Today’s the day. After three unsuccessful attempts to get the case thrown out, jury selection in the Ted Stevens trial will begin today.
Ted Stevens is kind of like Queen Victoria, or Ramses the Great. Many of his ‘subjects’ simply can’t remember a time he wasn’t in power. To imagine someone else in the Senate, filling that seat, is almost impossible. Stevens, now 84, has been serving Alaska in this capacity since Christmas Eve of 1968. This means he’s literally been in the Senate since before most Alaskans were born. He has been President Pro Tem of the Senate. He has been the chair of important committees, including the Senate Appropriations Committee. He has brought multiple millions of dollars to the state over the years. He even has his name on the shiny new granite-tiled Ted Stevens International Airport, which was built mostly with earmark money.
For all the good Stevens has done, there are many who think his time is over. Ex-Governor Walter Hickel, who appointed Stevens to his senate seat in 1968 has even said it’s timefor the very senior senator to retire. Stevens has deteriorated a lot in the last few years. His frequent stammering is almost incomprehensible. His belligerence is alienating many Alaskans who used to revere him. And sometimes he’s just downright embarrassing… Wearing a tie featuring the Incredible Hulk on the Senate floor, and his reference to the internet as a “series of tubes” has begun to define his national image, more than his actual policies.
Then came the summer of 2007. Sitting in my office, minding my business, the news came over the radio. The FBI and the IRS were raiding the home of senator Ted Stevens in the small town of Girdwood, south of Anchorage. People in the Girdwood area started calling local talk radio stations with on-the-scene reports. Gawkers drove to Girdwood and parked outside ‘the chalet’, as Stevens calls his home, to see what was going on.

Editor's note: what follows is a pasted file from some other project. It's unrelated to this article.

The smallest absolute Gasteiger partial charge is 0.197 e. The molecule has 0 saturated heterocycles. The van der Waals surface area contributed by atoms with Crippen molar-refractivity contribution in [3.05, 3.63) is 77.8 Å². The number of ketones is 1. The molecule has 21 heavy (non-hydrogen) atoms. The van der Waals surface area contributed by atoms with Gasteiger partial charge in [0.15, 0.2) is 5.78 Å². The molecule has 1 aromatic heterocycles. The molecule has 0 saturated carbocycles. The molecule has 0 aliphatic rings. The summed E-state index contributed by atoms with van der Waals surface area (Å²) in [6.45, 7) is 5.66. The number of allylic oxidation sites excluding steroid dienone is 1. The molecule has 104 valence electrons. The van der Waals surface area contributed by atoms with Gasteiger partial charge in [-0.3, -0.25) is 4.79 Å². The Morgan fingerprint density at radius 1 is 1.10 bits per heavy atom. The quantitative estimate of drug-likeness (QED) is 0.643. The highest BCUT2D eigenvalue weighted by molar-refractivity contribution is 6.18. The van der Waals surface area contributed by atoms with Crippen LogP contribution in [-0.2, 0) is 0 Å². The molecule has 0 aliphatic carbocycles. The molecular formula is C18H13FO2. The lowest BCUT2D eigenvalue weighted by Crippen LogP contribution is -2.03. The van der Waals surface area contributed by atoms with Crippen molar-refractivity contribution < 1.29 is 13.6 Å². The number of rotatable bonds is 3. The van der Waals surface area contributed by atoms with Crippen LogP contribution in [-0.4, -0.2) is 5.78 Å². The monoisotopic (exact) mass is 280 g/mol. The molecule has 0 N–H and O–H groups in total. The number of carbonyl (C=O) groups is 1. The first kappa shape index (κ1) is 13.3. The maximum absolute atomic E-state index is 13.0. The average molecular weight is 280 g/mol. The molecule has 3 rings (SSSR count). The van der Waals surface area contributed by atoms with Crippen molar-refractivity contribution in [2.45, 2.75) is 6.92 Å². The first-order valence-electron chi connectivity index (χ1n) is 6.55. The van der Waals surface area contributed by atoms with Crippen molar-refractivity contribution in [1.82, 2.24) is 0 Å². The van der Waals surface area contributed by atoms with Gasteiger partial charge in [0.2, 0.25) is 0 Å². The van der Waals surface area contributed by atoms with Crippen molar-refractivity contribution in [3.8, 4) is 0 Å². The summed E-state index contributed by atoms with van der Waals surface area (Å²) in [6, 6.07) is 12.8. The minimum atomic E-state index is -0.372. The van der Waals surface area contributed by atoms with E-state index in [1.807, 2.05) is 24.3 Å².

Photos were being taken of gutters and barbecue grills, electrical outlets and wrap-around decks, and onlookers stared in stunned silence at the black SUVs and the guys in suits and glasses swarming the Stevens’ home. The raid was stunning, and it was the talk of the state for weeks. Then, finally on July 29, 2008, one year later, the indictment came. Stevens was accused of accepting more than a quarter of a million dollars in home renovations, and personal gifts that were never paid for, and were never reported on his Senate disclosure forms. The source of these gifts, which included raising the entire house and adding another floor, was Veco, an oil services company. The CEO, Bill Allen, and the VP, Rick Smith plead guilty to bribery, and is now ‘telling all’ to the FBI and the IRS.
Sarah Palin is not the only soap opera in Alaska politics.
The witness list for the trial includes some well-known names: longtime friend Sen. Daniel Inouye (D-Hawaii), Sen. Patrick Leahy (D-Vermont), Sen. Orrin Hatch (R-Utah), ailing Sen. Ted Kennedy (D-Mass.) and former Secretary of State, Colin Powell. Quite a list of power brokers. Now here’s the interesting part, just to give it a little Alaskan twist.
Also on the witness listare a Fairbanks strip club manager, and the underaged ‘coke-for-sex’ former mistress of key prosecution witness, former CEO of Veco, Bill Allen. And there are all kinds of accusations about paperwork that the newly sold and renamed Veco Corp. (now CH2M Hill) refuses to turn over to the defense.
So for those of you who are suffering from Sarah-fatigue, take heart. Alaska is an endless source of the strange, the sordid, and the knee deep muck of Alaskan politics.
Here’s the Ted Stevens classic. Enjoy the “series of tubes”.